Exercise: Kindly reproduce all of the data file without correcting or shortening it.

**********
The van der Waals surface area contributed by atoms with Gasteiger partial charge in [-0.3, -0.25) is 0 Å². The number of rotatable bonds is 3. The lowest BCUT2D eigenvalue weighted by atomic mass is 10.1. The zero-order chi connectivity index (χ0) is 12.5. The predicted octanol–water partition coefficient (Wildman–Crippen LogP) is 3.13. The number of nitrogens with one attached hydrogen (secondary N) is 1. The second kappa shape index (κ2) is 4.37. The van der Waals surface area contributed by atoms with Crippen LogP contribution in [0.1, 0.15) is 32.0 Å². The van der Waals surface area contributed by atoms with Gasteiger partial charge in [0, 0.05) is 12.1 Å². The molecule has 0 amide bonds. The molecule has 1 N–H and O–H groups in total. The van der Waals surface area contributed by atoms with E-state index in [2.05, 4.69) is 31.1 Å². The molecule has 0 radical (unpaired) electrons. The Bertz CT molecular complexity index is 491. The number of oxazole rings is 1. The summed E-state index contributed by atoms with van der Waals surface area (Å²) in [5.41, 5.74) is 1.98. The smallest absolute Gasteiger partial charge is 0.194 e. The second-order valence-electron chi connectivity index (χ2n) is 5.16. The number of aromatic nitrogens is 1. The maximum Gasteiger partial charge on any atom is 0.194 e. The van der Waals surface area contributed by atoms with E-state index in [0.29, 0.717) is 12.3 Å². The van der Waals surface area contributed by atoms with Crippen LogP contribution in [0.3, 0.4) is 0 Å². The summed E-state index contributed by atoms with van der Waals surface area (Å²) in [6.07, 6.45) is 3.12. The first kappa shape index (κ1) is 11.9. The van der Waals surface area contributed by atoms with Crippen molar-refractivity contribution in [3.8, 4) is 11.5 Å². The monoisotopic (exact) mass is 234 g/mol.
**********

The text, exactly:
The van der Waals surface area contributed by atoms with Gasteiger partial charge in [-0.3, -0.25) is 0 Å². The number of rotatable bonds is 3. The lowest BCUT2D eigenvalue weighted by atomic mass is 10.1. The zero-order chi connectivity index (χ0) is 12.5. The predicted octanol–water partition coefficient (Wildman–Crippen LogP) is 3.13. The number of nitrogens with one attached hydrogen (secondary N) is 1. The second kappa shape index (κ2) is 4.37. The van der Waals surface area contributed by atoms with Crippen LogP contribution in [0.1, 0.15) is 32.0 Å². The van der Waals surface area contributed by atoms with Gasteiger partial charge in [0, 0.05) is 12.1 Å². The molecule has 0 amide bonds. The molecule has 1 N–H and O–H groups in total. The van der Waals surface area contributed by atoms with E-state index in [2.05, 4.69) is 31.1 Å². The molecule has 0 radical (unpaired) electrons. The Bertz CT molecular complexity index is 491. The number of oxazole rings is 1. The summed E-state index contributed by atoms with van der Waals surface area (Å²) in [5.41, 5.74) is 1.98. The smallest absolute Gasteiger partial charge is 0.194 e. The second-order valence-electron chi connectivity index (χ2n) is 5.16. The number of aromatic nitrogens is 1. The maximum Gasteiger partial charge on any atom is 0.194 e. The van der Waals surface area contributed by atoms with E-state index in [0.29, 0.717) is 12.3 Å². The van der Waals surface area contributed by atoms with Crippen LogP contribution in [0.3, 0.4) is 0 Å². The summed E-state index contributed by atoms with van der Waals surface area (Å²) in [6.07, 6.45) is 3.12. The first kappa shape index (κ1) is 11.9. The van der Waals surface area contributed by atoms with Crippen molar-refractivity contribution in [3.8, 4) is 11.5 Å². The monoisotopic (exact) mass is 234 g/mol.